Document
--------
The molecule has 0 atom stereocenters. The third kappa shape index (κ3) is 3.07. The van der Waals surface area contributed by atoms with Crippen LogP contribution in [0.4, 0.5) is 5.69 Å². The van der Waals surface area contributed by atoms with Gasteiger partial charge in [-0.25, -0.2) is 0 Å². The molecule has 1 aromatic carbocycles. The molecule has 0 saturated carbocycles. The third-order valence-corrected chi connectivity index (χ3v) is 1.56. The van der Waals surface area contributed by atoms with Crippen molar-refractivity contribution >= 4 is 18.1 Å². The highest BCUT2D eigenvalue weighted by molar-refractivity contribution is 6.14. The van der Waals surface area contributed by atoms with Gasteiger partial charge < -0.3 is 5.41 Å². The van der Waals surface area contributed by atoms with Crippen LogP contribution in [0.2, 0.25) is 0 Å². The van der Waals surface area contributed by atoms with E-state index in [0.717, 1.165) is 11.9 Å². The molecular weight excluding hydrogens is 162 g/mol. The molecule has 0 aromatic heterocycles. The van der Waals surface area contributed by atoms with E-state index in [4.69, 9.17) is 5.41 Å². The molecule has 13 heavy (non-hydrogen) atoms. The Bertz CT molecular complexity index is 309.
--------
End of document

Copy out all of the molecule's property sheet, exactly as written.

The molecule has 0 atom stereocenters. The third kappa shape index (κ3) is 3.07. The van der Waals surface area contributed by atoms with Crippen LogP contribution in [0.4, 0.5) is 5.69 Å². The van der Waals surface area contributed by atoms with Gasteiger partial charge in [-0.25, -0.2) is 0 Å². The molecule has 1 aromatic carbocycles. The molecule has 0 saturated carbocycles. The third-order valence-corrected chi connectivity index (χ3v) is 1.56. The van der Waals surface area contributed by atoms with Crippen molar-refractivity contribution >= 4 is 18.1 Å². The highest BCUT2D eigenvalue weighted by molar-refractivity contribution is 6.14. The van der Waals surface area contributed by atoms with Gasteiger partial charge < -0.3 is 5.41 Å². The van der Waals surface area contributed by atoms with Crippen LogP contribution in [0.2, 0.25) is 0 Å². The van der Waals surface area contributed by atoms with E-state index in [0.717, 1.165) is 11.9 Å². The molecular weight excluding hydrogens is 162 g/mol. The molecule has 0 aromatic heterocycles. The van der Waals surface area contributed by atoms with E-state index in [4.69, 9.17) is 5.41 Å². The molecule has 13 heavy (non-hydrogen) atoms. The Bertz CT molecular complexity index is 309.